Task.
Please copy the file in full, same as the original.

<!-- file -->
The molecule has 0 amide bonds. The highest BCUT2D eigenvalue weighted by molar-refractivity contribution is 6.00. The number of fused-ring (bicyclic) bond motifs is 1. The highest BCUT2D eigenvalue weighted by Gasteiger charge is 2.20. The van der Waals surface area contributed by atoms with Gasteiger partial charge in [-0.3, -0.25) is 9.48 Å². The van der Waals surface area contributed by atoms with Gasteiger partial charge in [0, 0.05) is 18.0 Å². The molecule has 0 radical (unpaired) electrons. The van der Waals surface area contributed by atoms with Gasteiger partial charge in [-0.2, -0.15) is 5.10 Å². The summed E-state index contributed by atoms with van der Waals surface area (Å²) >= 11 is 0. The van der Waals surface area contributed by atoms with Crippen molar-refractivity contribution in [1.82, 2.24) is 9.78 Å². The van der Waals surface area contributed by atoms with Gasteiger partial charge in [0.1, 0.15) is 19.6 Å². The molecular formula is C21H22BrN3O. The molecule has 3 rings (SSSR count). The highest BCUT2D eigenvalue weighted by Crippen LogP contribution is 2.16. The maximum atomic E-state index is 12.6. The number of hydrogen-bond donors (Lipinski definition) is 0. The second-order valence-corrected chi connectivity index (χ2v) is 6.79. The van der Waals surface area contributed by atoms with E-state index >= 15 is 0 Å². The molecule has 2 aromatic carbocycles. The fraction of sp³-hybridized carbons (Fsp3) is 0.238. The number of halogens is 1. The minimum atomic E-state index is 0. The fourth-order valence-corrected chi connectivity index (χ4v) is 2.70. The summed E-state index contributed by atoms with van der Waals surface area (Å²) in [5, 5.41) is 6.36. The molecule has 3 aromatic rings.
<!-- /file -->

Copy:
The molecule has 0 amide bonds. The highest BCUT2D eigenvalue weighted by molar-refractivity contribution is 6.00. The number of fused-ring (bicyclic) bond motifs is 1. The highest BCUT2D eigenvalue weighted by Gasteiger charge is 2.20. The van der Waals surface area contributed by atoms with Gasteiger partial charge in [-0.3, -0.25) is 9.48 Å². The van der Waals surface area contributed by atoms with Gasteiger partial charge in [0, 0.05) is 18.0 Å². The molecule has 0 radical (unpaired) electrons. The van der Waals surface area contributed by atoms with Gasteiger partial charge in [-0.2, -0.15) is 5.10 Å². The summed E-state index contributed by atoms with van der Waals surface area (Å²) >= 11 is 0. The van der Waals surface area contributed by atoms with Crippen molar-refractivity contribution in [1.82, 2.24) is 9.78 Å². The van der Waals surface area contributed by atoms with Gasteiger partial charge in [0.1, 0.15) is 19.6 Å². The molecular formula is C21H22BrN3O. The molecule has 3 rings (SSSR count). The highest BCUT2D eigenvalue weighted by Crippen LogP contribution is 2.16. The maximum atomic E-state index is 12.6. The number of hydrogen-bond donors (Lipinski definition) is 0. The second-order valence-corrected chi connectivity index (χ2v) is 6.79. The van der Waals surface area contributed by atoms with E-state index >= 15 is 0 Å². The molecule has 2 aromatic carbocycles. The fraction of sp³-hybridized carbons (Fsp3) is 0.238. The number of halogens is 1. The minimum atomic E-state index is 0. The fourth-order valence-corrected chi connectivity index (χ4v) is 2.70. The summed E-state index contributed by atoms with van der Waals surface area (Å²) in [5, 5.41) is 6.36. The molecule has 3 aromatic rings.